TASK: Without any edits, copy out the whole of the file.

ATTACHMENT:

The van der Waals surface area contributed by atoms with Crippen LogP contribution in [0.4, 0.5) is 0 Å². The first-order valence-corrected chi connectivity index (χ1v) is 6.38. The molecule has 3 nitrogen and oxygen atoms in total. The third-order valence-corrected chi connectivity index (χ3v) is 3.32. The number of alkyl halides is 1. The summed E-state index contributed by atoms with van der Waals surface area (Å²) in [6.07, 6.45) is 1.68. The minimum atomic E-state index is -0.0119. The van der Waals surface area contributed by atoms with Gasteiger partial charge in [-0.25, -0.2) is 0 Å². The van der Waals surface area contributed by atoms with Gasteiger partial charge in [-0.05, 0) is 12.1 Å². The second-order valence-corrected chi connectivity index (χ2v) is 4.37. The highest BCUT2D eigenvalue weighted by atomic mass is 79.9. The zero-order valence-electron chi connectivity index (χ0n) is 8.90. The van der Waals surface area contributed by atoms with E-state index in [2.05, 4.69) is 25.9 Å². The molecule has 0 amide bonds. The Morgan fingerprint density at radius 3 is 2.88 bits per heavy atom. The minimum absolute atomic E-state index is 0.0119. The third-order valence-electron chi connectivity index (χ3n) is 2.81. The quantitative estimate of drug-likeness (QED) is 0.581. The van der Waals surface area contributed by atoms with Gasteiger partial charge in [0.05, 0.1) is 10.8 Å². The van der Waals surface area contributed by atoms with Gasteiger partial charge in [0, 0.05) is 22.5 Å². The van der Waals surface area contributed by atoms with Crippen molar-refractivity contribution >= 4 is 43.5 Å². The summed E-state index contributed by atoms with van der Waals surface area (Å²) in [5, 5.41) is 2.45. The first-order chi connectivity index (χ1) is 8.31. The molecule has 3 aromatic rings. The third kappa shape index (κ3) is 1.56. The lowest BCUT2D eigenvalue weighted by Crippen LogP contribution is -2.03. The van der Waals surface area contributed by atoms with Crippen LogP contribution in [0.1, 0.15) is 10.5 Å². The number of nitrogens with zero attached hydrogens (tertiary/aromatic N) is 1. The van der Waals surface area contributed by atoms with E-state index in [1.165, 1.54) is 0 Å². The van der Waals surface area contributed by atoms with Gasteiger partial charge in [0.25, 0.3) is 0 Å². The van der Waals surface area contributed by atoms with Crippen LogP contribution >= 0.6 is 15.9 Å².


The van der Waals surface area contributed by atoms with Crippen LogP contribution in [0.4, 0.5) is 0 Å². The first-order valence-corrected chi connectivity index (χ1v) is 6.38. The molecule has 3 nitrogen and oxygen atoms in total. The third-order valence-corrected chi connectivity index (χ3v) is 3.32. The number of alkyl halides is 1. The summed E-state index contributed by atoms with van der Waals surface area (Å²) in [6.07, 6.45) is 1.68. The minimum atomic E-state index is -0.0119. The van der Waals surface area contributed by atoms with Gasteiger partial charge in [-0.25, -0.2) is 0 Å². The van der Waals surface area contributed by atoms with Gasteiger partial charge in [-0.05, 0) is 12.1 Å². The second-order valence-corrected chi connectivity index (χ2v) is 4.37. The highest BCUT2D eigenvalue weighted by atomic mass is 79.9. The zero-order valence-electron chi connectivity index (χ0n) is 8.90. The van der Waals surface area contributed by atoms with E-state index in [2.05, 4.69) is 25.9 Å². The molecule has 0 amide bonds. The Morgan fingerprint density at radius 3 is 2.88 bits per heavy atom. The minimum absolute atomic E-state index is 0.0119. The third-order valence-electron chi connectivity index (χ3n) is 2.81. The quantitative estimate of drug-likeness (QED) is 0.581. The van der Waals surface area contributed by atoms with Gasteiger partial charge in [0.05, 0.1) is 10.8 Å². The van der Waals surface area contributed by atoms with Gasteiger partial charge in [0, 0.05) is 22.5 Å². The van der Waals surface area contributed by atoms with Crippen molar-refractivity contribution >= 4 is 43.5 Å². The summed E-state index contributed by atoms with van der Waals surface area (Å²) in [5, 5.41) is 2.45. The first-order chi connectivity index (χ1) is 8.31. The molecule has 3 aromatic rings. The third kappa shape index (κ3) is 1.56. The lowest BCUT2D eigenvalue weighted by Crippen LogP contribution is -2.03. The van der Waals surface area contributed by atoms with Crippen LogP contribution in [0.1, 0.15) is 10.5 Å². The number of nitrogens with zero attached hydrogens (tertiary/aromatic N) is 1. The van der Waals surface area contributed by atoms with E-state index in [1.165, 1.54) is 0 Å². The van der Waals surface area contributed by atoms with Gasteiger partial charge in [0.25, 0.3) is 0 Å². The van der Waals surface area contributed by atoms with Crippen LogP contribution >= 0.6 is 15.9 Å².